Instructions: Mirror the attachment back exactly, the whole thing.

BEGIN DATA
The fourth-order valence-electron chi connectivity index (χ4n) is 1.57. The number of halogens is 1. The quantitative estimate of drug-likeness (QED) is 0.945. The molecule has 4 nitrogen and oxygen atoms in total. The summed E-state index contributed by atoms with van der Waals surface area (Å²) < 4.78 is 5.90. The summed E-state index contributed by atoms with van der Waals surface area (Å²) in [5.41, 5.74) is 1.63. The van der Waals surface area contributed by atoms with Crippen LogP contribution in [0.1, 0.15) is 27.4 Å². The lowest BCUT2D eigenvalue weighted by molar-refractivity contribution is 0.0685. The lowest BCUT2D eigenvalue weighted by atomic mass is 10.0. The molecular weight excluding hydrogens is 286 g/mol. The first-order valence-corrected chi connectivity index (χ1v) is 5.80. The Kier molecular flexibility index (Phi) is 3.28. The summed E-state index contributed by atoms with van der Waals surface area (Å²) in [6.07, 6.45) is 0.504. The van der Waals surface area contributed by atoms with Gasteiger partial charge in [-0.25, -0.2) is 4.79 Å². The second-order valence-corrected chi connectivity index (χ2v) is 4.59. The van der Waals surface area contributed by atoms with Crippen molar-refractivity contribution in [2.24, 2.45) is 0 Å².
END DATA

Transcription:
The fourth-order valence-electron chi connectivity index (χ4n) is 1.57. The number of halogens is 1. The quantitative estimate of drug-likeness (QED) is 0.945. The molecule has 4 nitrogen and oxygen atoms in total. The summed E-state index contributed by atoms with van der Waals surface area (Å²) < 4.78 is 5.90. The summed E-state index contributed by atoms with van der Waals surface area (Å²) in [5.41, 5.74) is 1.63. The van der Waals surface area contributed by atoms with Crippen LogP contribution in [0.1, 0.15) is 27.4 Å². The lowest BCUT2D eigenvalue weighted by molar-refractivity contribution is 0.0685. The lowest BCUT2D eigenvalue weighted by atomic mass is 10.0. The molecular weight excluding hydrogens is 286 g/mol. The first-order valence-corrected chi connectivity index (χ1v) is 5.80. The Kier molecular flexibility index (Phi) is 3.28. The summed E-state index contributed by atoms with van der Waals surface area (Å²) in [6.07, 6.45) is 0.504. The van der Waals surface area contributed by atoms with Gasteiger partial charge in [-0.25, -0.2) is 4.79 Å². The second-order valence-corrected chi connectivity index (χ2v) is 4.59. The van der Waals surface area contributed by atoms with Crippen molar-refractivity contribution in [2.24, 2.45) is 0 Å².